LAWRENCE — The University of Kansas Center for Latin American & Caribbean Studies will host speakers from diverse programs such as business, Spanish & Portuguese, art & design and anthropology.
The Fall 2017 Merienda Speaker Series continues the tradition of showcasing speakers from KU who work and research in Latina/o communities in the United States, as well as Latin American and Caribbean countries.
This spring, CLACS welcomes the following faculty members:
- Melissa Birch, associate professor in the School of Business, who will discuss the relations between the United States and Mexico and NAFTA
- Omaris Zamora, assistant professor and transnational Black Dominican studies scholar in the Department of Spanish & Portuguese, whose interactive workshop will examine the representation and lack thereof of AfroLatinxs in U.S. media and cultural production
- Tim Hossler, assistant professor in the School of Architecture & Design, who will present research on how visual culture defines the idea of place, specifically focusing on Havana, Cuba
- Brent Metz, associate professor of anthropology, who will explore the methodology he used to uncover how people decide who is indigenous in the ethnicallydisputed tri-border region of El Salvador, Honduras and Guatemala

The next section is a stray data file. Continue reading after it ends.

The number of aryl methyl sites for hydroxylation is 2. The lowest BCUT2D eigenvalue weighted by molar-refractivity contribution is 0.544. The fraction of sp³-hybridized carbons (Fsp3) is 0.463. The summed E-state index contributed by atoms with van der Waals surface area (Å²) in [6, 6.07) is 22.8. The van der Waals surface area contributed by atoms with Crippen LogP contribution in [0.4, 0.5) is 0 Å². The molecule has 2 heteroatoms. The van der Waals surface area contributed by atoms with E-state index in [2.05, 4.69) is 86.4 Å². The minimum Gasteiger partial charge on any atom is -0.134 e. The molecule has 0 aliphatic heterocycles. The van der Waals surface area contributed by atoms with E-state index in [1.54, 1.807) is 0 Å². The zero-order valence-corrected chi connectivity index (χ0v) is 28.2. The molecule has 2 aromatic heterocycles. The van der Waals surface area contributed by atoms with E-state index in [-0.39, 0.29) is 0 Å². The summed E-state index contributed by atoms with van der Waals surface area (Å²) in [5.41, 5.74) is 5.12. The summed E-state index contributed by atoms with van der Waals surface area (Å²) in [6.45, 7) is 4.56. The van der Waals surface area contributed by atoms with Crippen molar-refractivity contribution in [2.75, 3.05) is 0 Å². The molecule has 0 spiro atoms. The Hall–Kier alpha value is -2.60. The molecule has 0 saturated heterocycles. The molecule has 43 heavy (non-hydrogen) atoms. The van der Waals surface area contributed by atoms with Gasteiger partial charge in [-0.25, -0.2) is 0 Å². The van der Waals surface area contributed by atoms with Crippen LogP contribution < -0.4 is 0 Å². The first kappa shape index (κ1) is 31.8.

The Merienda Speaker Series aims to allow attendees to engage in discussions with expert scholars and learn about emerging research in Latin American and Caribbean Studies in an informal setting. This semester, the presentations are interactive to emphasize conversation and activities between the speaker and audience members.
All of the Meriendas will take place in 318 Bailey Hall, with free food and refreshments provided.
The dates are as follows:
"NAFTA: The Worst Trade Agreement?"
Melissa Birch, School of Business
2 p.m. Friday, Sept. 15
"Reppin' la Patria?: AfroLatinidad & Representation in U.S. Media & Culture"
Omaris Zamora, Spanish & Portuguese
2:30 p.m. Sept. 28
"Do you know what they call a Quarter Pounder with Cheese in Havana?"
Tim Hossler, art & design
2 p.m. Oct. 11
"How Do You Tell Who’s Indigenous in Latin America Anymore?"
Brent Metz, anthropology
2:30 p.m. Nov. 9.